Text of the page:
Tuesday, February 19, 2013

New paper finds IPCC models fail to simulate the most important natural weather patterns

A new paper published in Global and Planetary Change finds that IPCC climate models are unable to reproduce either the El Nino Southern Oscillation [ENSO] or the Indian summer monsoon, the two most influential  natural weather patterns on Earth, both of which have large effects upon global climate. The authors therefore caution that, given these large uncertainties of natural variation, current models cannot be relied upon to project future global warming from greenhouse gases. According to the authors, "More research in improving the current day simulations, improving model capacity to simulate better by improving the greenhouse gases (GHG) and aerosols in the models are some of the important and immediate steps that are necessary."

Revisiting the Indian summer monsoon-ENSO links in the IPCC AR4 projections: A cautionary outlook

  • Centre for Climate Change Research, Indian Institute of Tropical Meteorology, Pune, India


The climate change experiments under the fourth Assessment Report (AR4) of the Intergovernmental Panel on Climate Change (IPCC), namely the twentieth century simulations (20C3M) and Special Report on Emissions Scenarios (SRES) A1B, are revisited to study whether these models can reproduce the ENSO and ENSO Modoki patterns as the gravest two modes from statistical linear analysis as observed. The capability of the models in simulating realistic ENSO/ENSO Modoki teleconnections with the Indian summer monsoon, and also the implications for the future is also explored. Results from the study indicate that only ~ 1/4th of the models from 20C3M capture either ENSO or ENSO Modoki pattern in JJAS. Of this 1/4th, only two models simulate both ENSO and ENSO Modoki as important modes. Again, out of these two, only one model simulates both ENSO and ENSO Modoki as important modes during both summer and winter.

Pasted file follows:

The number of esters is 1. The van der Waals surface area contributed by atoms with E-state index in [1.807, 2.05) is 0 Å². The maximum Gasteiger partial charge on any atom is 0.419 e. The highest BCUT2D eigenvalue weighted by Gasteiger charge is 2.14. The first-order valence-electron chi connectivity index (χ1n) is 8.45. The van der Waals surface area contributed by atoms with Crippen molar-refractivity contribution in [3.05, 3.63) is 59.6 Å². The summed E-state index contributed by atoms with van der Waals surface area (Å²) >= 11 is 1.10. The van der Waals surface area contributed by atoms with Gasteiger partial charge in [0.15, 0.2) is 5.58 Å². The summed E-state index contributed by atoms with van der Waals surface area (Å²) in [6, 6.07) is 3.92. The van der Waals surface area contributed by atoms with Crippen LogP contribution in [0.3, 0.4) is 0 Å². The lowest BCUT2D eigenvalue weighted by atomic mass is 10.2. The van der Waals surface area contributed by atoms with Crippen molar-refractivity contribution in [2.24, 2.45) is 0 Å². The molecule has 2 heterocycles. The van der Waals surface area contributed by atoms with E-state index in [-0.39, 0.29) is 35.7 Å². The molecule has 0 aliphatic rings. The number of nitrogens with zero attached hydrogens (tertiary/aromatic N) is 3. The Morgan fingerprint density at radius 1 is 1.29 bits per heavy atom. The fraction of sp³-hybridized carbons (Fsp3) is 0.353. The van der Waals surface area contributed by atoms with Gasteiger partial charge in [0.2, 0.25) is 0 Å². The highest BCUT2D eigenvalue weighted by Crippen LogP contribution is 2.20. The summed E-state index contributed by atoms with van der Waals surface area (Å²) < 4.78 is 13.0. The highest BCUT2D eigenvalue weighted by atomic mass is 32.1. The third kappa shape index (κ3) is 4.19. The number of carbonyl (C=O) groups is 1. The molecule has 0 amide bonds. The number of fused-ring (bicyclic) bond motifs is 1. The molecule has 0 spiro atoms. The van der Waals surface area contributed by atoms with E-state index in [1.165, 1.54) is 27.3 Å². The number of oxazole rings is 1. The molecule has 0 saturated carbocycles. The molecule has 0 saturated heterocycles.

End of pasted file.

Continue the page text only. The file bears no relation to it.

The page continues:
It is also shown that the two models that demonstrate ENSO Modoki as well as ENSO associated variance in both 20C3M and SRESA1B represent the links of the ISMR with ENSO reasonably in 20C3M, but indicate opposite type of impacts in SREA1B. With the limited skills of the models in reproducing the monsoon, the ENSO and ENSO Modoki, it is difficult to reconcile that the teleconnections of a tropical driver can change like that. All this indicates the challenges associated with the limitations of the models in reproducing the variability of the monsoons and ENSO flavors, not to speak of failing in capturing the potential impacts of global warming as they are expected to. More research in improving the current day simulations, improving model capacity to simulate better by improving the Green House Gases (GHG) and aerosols in the models are some of the important and immediate steps that are necessary.


  1. Then of course there is the basic assumption in the models showing AGW, that water vapor is the real culprit, providing a feedback that causes temperature to increase 2 to 3 times as much as the temp increase brought on by co2.

    ... and nobody knows whether the water vapor feedback is even positive, let alone 3 X that of temp increase brought on by co2 increase.

    There are strong arguments that cloud cover (one aspect of water vapor) actually provides a NEGATIVE feedback. And then there are those recent satellite readings which indicate that when the planet is warmer, more heat escapes to space.

  2. What about clouds?

  3. Are clouds not important in model simulations?

    1. Absolutely, and the models also fail on reproducing clouds


  4. http://nipccreport.org/articles/2013/may/29may2013a3.html

  5. http://stevengoddard.wordpress.com/2013/10/11/shock-news-warming-and-cooling-cycles-have-nothing-to-do-with-co2/

  6. http://www.nipccreport.org/articles/2013/nov/12nov2013a3.html